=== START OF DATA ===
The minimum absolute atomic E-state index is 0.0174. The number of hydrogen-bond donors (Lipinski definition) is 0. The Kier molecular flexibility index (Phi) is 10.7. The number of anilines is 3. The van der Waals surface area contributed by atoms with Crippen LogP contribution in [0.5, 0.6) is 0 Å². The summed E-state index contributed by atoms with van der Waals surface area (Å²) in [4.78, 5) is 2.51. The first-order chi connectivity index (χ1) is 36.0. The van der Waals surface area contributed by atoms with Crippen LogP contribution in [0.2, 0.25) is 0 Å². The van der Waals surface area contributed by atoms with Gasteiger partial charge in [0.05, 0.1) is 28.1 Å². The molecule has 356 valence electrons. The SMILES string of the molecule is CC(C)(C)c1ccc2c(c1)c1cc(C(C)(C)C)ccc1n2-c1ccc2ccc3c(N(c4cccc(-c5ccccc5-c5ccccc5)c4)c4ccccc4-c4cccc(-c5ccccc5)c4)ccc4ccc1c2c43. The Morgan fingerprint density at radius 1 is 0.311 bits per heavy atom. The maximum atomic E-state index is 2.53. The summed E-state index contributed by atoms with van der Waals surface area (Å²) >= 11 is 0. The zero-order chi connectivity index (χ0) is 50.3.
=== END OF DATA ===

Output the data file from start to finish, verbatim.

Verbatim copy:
The minimum absolute atomic E-state index is 0.0174. The number of hydrogen-bond donors (Lipinski definition) is 0. The Kier molecular flexibility index (Phi) is 10.7. The number of anilines is 3. The van der Waals surface area contributed by atoms with Crippen LogP contribution in [0.5, 0.6) is 0 Å². The summed E-state index contributed by atoms with van der Waals surface area (Å²) in [4.78, 5) is 2.51. The first-order chi connectivity index (χ1) is 36.0. The van der Waals surface area contributed by atoms with Crippen LogP contribution in [0.2, 0.25) is 0 Å². The van der Waals surface area contributed by atoms with Gasteiger partial charge in [0.05, 0.1) is 28.1 Å². The molecule has 356 valence electrons. The SMILES string of the molecule is CC(C)(C)c1ccc2c(c1)c1cc(C(C)(C)C)ccc1n2-c1ccc2ccc3c(N(c4cccc(-c5ccccc5-c5ccccc5)c4)c4ccccc4-c4cccc(-c5ccccc5)c4)ccc4ccc1c2c43. The Morgan fingerprint density at radius 1 is 0.311 bits per heavy atom. The maximum atomic E-state index is 2.53. The summed E-state index contributed by atoms with van der Waals surface area (Å²) >= 11 is 0. The zero-order chi connectivity index (χ0) is 50.3.